The Daily

Posts Tagged ‘death’

The Last Duck

July 14, 2016 | by

duckpoem

Marcia Slatkin’s poem, “The Last Duck” appeared in our Summer 1991 issue. Her latest collection is Not Yet: A Care-Giving CollageRead More »

Summer Hours, Part 1

July 13, 2016 | by

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This summer we’re introducing a series of new columnists. Today: cartoonist Vanessa Davis.
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Dying on the Toilet

June 13, 2016 | by

Revisited is a series in which writers look back on a work of art they first encountered long ago. Here, Max Porter revisits Francis Bacon’s painting Triptych May–June 1973.

Francis Bacon, Triptych May–June 1973, 1973, oil on canvas, 6'6" x 4'10".

What happens to Ben Lerner, or Ben Lerner’s character in Leaving the Atocha Station, when he has a profound experience of art cannot happen to a person too many times, or it stops being profound. I do not fall in love all the time, and I distrust the cultural vocabulary that insists I should. I’ve looked at a lot of art, and thought deeply about what I’m looking at, how I’m looking at it, and I think only two or three times has it been profound. This might be a failing on my part, and I could strive, like the ecstatic saints, to prolong the jouissance, the sweet heightened encounter. But for now, here is one of those times: Read More »

Thomas Hardy’s Letters Will Ruin Your Day

June 2, 2016 | by

Have a bad day.

Are you enjoying yourself at the moment? Please stop. It’s Thomas Hardy’s birthday, and he will wipe the smile right off your smug, contented, life-affirming face. You’re dealing with a man who knew how to deploy the word Niflheim, defined by the OED as “the region of eternal darkness, mist, and cold inhabited by those who died from old age or illness.” Hardy uses it to dispirited perfection in The Woodlanders, relating a kind of failure to connect: “But he continued motionless and silent in that gloomy Niflheim or fog-land which involved him, and she proceeded on her way.” Actually, The Woodlanders is full of an evocative, despondent murkiness. It extends even to the tiny twigs on the ground, which Hardy takes care to describe as they’re destroyed by a passing carriage: “they drove on out of the grove, their wheels silently crushing delicate-patterned mosses, hyacinths, primroses, lords-and-ladies, and other strange and common plants, and cracking up little sticks that lay across the track.”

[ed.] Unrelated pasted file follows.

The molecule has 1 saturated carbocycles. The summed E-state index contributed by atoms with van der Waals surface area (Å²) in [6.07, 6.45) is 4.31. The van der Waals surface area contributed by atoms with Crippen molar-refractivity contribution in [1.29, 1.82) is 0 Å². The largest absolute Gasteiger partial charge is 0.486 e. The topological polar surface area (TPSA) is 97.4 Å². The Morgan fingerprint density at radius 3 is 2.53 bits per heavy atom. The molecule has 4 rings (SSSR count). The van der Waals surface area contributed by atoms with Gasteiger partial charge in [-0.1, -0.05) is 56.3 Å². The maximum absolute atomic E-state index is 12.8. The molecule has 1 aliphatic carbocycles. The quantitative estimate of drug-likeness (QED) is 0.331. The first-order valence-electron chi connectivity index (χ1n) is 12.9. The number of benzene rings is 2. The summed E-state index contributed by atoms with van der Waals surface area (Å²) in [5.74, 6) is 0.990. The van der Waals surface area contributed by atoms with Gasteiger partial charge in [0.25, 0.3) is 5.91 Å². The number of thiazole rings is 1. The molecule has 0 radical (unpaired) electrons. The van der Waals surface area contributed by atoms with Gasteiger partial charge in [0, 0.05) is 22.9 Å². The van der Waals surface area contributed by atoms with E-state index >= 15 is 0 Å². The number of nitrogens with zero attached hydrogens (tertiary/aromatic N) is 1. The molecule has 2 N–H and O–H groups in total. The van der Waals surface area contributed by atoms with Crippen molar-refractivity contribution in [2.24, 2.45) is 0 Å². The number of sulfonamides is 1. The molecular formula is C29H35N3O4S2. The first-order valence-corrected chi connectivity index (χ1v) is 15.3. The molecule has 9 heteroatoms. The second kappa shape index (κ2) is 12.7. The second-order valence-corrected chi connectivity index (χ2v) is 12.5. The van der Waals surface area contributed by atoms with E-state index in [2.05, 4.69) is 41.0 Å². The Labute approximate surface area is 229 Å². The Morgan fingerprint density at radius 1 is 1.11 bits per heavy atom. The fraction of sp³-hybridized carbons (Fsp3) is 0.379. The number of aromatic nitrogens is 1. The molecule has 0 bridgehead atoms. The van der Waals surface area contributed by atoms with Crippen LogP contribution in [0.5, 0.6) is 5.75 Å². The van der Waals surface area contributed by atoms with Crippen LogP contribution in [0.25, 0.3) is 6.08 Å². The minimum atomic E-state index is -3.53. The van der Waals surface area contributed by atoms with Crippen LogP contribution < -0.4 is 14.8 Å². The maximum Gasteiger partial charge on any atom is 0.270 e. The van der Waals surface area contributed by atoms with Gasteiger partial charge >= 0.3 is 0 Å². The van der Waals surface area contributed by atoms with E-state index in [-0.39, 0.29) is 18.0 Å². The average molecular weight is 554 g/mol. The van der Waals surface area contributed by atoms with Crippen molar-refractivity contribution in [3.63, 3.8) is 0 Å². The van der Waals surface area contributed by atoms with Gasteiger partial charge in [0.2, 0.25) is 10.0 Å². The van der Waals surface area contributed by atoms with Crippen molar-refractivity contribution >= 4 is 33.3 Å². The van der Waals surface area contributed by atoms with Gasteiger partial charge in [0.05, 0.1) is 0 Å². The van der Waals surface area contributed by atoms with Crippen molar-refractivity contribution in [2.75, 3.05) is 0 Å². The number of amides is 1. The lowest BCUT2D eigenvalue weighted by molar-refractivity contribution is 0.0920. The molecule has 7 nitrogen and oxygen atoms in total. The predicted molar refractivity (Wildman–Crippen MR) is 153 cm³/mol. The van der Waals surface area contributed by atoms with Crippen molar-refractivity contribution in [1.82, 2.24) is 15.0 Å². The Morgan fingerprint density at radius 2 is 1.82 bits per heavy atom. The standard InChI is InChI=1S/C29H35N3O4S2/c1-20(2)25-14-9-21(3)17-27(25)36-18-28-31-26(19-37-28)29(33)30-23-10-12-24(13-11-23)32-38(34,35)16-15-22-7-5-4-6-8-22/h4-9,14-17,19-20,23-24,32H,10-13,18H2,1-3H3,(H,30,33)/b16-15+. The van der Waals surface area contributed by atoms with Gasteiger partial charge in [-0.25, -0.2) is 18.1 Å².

But I’ve already digressed. I’m writing mainly to share a few excerpts from his letters that find him at his morose peak (nadir?). As a kind of warm-up, here’s a note from 1898 in which he critiques a prime minister’s funeral—always an exercise in good taste. Read More »

Elaborate Networks of Siphons, and Other News

May 13, 2016 | by

Detail from an illustration in an 1851 English edition of Hero’s Pneumatica.

  • While we’re on government-generated weekend-reading material: if you’re feeling morbid, you could try, instead, the Occupational Safety and Health Administration’s catalog of the ways people have died on the job. Something about its bland, administrative style makes it a chillingly effective memento mori: “Worker was crushed when tractor he was driving, pulling a bin dumper full of pomegranates, fell onto its side. Worker was possibly trying to make a U-turn while going too fast … Worker was engulfed after standing on a pile of beans at a bean plant … Worker was crushed by a rack of baked goods … Worker was eating lunch and swallowed a bee … ”